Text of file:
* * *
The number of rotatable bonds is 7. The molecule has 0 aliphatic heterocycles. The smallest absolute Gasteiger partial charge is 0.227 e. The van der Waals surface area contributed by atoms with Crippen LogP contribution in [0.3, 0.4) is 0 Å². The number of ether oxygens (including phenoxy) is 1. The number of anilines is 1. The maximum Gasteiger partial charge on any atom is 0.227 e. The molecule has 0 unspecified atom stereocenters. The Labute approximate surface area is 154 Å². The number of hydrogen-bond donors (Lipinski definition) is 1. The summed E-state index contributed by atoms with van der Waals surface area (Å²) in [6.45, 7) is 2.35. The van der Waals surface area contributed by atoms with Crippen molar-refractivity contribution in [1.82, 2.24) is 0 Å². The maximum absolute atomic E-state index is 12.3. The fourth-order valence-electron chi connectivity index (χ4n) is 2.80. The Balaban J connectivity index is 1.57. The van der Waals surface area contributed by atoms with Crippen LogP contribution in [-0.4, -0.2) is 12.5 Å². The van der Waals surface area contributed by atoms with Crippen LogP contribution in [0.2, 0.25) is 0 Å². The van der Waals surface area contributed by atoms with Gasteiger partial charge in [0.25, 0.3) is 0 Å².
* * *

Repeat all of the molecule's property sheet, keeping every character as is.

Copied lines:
The number of rotatable bonds is 7. The molecule has 0 aliphatic heterocycles. The smallest absolute Gasteiger partial charge is 0.227 e. The van der Waals surface area contributed by atoms with Crippen LogP contribution in [0.3, 0.4) is 0 Å². The number of ether oxygens (including phenoxy) is 1. The number of anilines is 1. The maximum Gasteiger partial charge on any atom is 0.227 e. The molecule has 0 unspecified atom stereocenters. The Labute approximate surface area is 154 Å². The number of hydrogen-bond donors (Lipinski definition) is 1. The summed E-state index contributed by atoms with van der Waals surface area (Å²) in [6.45, 7) is 2.35. The van der Waals surface area contributed by atoms with Crippen molar-refractivity contribution in [1.82, 2.24) is 0 Å². The maximum absolute atomic E-state index is 12.3. The fourth-order valence-electron chi connectivity index (χ4n) is 2.80. The Balaban J connectivity index is 1.57. The van der Waals surface area contributed by atoms with Crippen LogP contribution in [-0.4, -0.2) is 12.5 Å². The van der Waals surface area contributed by atoms with Crippen LogP contribution in [0.2, 0.25) is 0 Å². The van der Waals surface area contributed by atoms with Gasteiger partial charge in [0.25, 0.3) is 0 Å².